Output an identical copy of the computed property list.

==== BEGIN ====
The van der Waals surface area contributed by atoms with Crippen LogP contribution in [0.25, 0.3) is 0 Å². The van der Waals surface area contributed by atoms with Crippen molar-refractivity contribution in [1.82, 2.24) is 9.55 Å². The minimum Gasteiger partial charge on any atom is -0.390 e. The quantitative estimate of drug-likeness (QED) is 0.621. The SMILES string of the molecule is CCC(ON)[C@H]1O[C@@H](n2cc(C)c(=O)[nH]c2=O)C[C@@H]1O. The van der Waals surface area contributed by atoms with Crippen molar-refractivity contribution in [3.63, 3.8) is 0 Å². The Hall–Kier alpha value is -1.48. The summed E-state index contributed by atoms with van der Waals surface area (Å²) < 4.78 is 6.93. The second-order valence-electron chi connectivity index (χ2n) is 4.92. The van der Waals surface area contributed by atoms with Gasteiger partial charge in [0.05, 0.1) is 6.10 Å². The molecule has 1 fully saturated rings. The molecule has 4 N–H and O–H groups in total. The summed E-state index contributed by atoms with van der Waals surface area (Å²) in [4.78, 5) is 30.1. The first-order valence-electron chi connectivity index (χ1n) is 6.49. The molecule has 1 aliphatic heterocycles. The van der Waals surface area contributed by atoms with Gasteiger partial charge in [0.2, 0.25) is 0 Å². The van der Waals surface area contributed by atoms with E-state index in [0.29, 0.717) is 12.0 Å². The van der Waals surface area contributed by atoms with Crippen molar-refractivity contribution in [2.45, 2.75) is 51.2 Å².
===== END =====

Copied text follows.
The van der Waals surface area contributed by atoms with Crippen LogP contribution in [0.25, 0.3) is 0 Å². The van der Waals surface area contributed by atoms with Crippen molar-refractivity contribution in [1.82, 2.24) is 9.55 Å². The minimum Gasteiger partial charge on any atom is -0.390 e. The quantitative estimate of drug-likeness (QED) is 0.621. The SMILES string of the molecule is CCC(ON)[C@H]1O[C@@H](n2cc(C)c(=O)[nH]c2=O)C[C@@H]1O. The van der Waals surface area contributed by atoms with Crippen molar-refractivity contribution in [3.63, 3.8) is 0 Å². The Hall–Kier alpha value is -1.48. The summed E-state index contributed by atoms with van der Waals surface area (Å²) < 4.78 is 6.93. The second-order valence-electron chi connectivity index (χ2n) is 4.92. The van der Waals surface area contributed by atoms with Gasteiger partial charge in [0.05, 0.1) is 6.10 Å². The molecule has 1 fully saturated rings. The molecule has 4 N–H and O–H groups in total. The summed E-state index contributed by atoms with van der Waals surface area (Å²) in [4.78, 5) is 30.1. The first-order valence-electron chi connectivity index (χ1n) is 6.49. The molecule has 1 aliphatic heterocycles. The van der Waals surface area contributed by atoms with Gasteiger partial charge in [0.2, 0.25) is 0 Å². The van der Waals surface area contributed by atoms with E-state index in [0.29, 0.717) is 12.0 Å². The van der Waals surface area contributed by atoms with Crippen molar-refractivity contribution in [2.45, 2.75) is 51.2 Å².